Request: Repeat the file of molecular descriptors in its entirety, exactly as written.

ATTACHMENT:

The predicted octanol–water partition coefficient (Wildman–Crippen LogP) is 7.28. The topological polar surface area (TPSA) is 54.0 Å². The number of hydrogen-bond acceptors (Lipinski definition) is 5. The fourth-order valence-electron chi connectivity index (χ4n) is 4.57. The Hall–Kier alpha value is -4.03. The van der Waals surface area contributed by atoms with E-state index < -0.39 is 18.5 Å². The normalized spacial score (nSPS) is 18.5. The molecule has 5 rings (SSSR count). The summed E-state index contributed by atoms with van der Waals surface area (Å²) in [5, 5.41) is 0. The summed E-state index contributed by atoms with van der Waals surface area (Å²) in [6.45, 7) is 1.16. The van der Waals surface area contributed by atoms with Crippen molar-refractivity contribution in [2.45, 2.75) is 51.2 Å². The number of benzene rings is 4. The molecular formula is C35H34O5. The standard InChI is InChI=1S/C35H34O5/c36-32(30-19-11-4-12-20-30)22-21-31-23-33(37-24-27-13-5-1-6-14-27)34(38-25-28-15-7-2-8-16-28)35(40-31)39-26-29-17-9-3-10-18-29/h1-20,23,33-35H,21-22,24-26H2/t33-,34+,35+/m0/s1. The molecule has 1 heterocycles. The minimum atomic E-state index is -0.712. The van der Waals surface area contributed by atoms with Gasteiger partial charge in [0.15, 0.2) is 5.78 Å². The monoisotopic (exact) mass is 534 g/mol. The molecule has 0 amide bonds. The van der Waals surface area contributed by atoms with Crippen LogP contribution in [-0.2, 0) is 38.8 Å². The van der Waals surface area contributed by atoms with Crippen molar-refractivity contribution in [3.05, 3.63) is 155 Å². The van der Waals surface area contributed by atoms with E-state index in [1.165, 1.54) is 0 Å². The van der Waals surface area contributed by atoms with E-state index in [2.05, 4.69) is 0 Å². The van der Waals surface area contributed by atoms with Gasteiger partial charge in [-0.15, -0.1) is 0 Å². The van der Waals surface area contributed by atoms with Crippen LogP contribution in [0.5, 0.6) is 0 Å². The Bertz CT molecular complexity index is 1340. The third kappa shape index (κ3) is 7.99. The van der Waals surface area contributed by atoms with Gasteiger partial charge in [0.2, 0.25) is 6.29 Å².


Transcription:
The predicted octanol–water partition coefficient (Wildman–Crippen LogP) is 7.28. The topological polar surface area (TPSA) is 54.0 Å². The number of hydrogen-bond acceptors (Lipinski definition) is 5. The fourth-order valence-electron chi connectivity index (χ4n) is 4.57. The Hall–Kier alpha value is -4.03. The van der Waals surface area contributed by atoms with E-state index < -0.39 is 18.5 Å². The normalized spacial score (nSPS) is 18.5. The molecule has 5 rings (SSSR count). The summed E-state index contributed by atoms with van der Waals surface area (Å²) in [5, 5.41) is 0. The summed E-state index contributed by atoms with van der Waals surface area (Å²) in [6.45, 7) is 1.16. The van der Waals surface area contributed by atoms with Crippen molar-refractivity contribution in [2.45, 2.75) is 51.2 Å². The number of benzene rings is 4. The molecular formula is C35H34O5. The standard InChI is InChI=1S/C35H34O5/c36-32(30-19-11-4-12-20-30)22-21-31-23-33(37-24-27-13-5-1-6-14-27)34(38-25-28-15-7-2-8-16-28)35(40-31)39-26-29-17-9-3-10-18-29/h1-20,23,33-35H,21-22,24-26H2/t33-,34+,35+/m0/s1. The molecule has 1 heterocycles. The minimum atomic E-state index is -0.712. The van der Waals surface area contributed by atoms with Gasteiger partial charge in [0.15, 0.2) is 5.78 Å². The monoisotopic (exact) mass is 534 g/mol. The molecule has 0 amide bonds. The van der Waals surface area contributed by atoms with Crippen LogP contribution in [-0.2, 0) is 38.8 Å². The van der Waals surface area contributed by atoms with Crippen molar-refractivity contribution in [3.05, 3.63) is 155 Å². The van der Waals surface area contributed by atoms with E-state index in [1.165, 1.54) is 0 Å². The van der Waals surface area contributed by atoms with E-state index in [2.05, 4.69) is 0 Å². The van der Waals surface area contributed by atoms with Gasteiger partial charge in [-0.15, -0.1) is 0 Å². The van der Waals surface area contributed by atoms with Crippen LogP contribution in [0.5, 0.6) is 0 Å². The Bertz CT molecular complexity index is 1340. The third kappa shape index (κ3) is 7.99. The van der Waals surface area contributed by atoms with Gasteiger partial charge in [0.2, 0.25) is 6.29 Å².